Prospective study of seroreactivity to JC virus T-antigen and risk of colorectal cancers and adenomas.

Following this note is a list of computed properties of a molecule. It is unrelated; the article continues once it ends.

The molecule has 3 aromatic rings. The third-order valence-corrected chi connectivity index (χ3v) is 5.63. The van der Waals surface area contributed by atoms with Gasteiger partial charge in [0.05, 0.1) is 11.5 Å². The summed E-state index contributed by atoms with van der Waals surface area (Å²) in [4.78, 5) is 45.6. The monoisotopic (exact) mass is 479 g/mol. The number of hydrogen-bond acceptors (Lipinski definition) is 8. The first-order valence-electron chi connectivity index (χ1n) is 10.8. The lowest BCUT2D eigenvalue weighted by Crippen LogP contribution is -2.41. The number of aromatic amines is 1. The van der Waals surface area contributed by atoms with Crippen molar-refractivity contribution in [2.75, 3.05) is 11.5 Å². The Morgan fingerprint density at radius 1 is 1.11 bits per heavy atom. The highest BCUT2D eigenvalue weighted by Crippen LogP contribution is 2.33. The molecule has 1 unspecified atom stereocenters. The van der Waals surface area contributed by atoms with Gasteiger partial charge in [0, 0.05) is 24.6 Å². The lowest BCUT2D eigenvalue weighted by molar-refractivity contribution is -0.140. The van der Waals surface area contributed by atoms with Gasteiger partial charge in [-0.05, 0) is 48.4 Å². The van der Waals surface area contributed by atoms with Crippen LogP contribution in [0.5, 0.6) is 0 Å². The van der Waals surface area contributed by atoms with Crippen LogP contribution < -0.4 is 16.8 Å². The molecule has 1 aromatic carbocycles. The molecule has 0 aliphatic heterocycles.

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John Cunningham virus (JCV) is a common polyomavirus classified as a possible carcinogen by the International Agency for Research on Cancer. JCV may play a role in colorectal carcinogenesis, although we previously reported no association between JCV capsid antibodies and colorectal cancer. No studies have examined the role of seroreactivity to JCV T-antigen (T-Ag) oncoprotein in colorectal cancer. A case-control study nested within a community-based prospective cohort (CLUE II) was conducted. In 1989, 25,080 residents of Washington County, Maryland, were enrolled in CLUE II, completing baseline questionnaires and providing blood samples. At follow-up, 257 incident colorectal cancer cases were identified by linkage to population-based cancer registries through 2006 and matched to controls on age, sex, race, and date of blood draw. One hundred and twenty-three colorectal adenoma cases were identified through self-report during follow-up and matched to controls on age, sex, race, date of blood draw, and colorectal cancer screening. Baseline serum samples were tested for seroreactivity to JCV T-Ag. Associations between JCV T-Ag seroreactivity and colorectal cancer/adenomas were evaluated using conditional logistic regression models. Overall, seroreactivity to JCV T-Ag was not statistically significantly associated with the risk of either colorectal cancer [OR, 1.34; 95% confidence interval (CI), 0.89-2.01] or adenoma (OR, 1.30; 95% CI, 0.70-2.42), while a borderline association with colorectal cancer was observed among women (OR, 1.82; 95% CI, 1.00-3.31). Our past evaluation of JCV capsid seropositivity, combined with current findings, does not support a notable etiologic role for JCV infection in colorectal cancer.©2014 American Association for Cancer Research.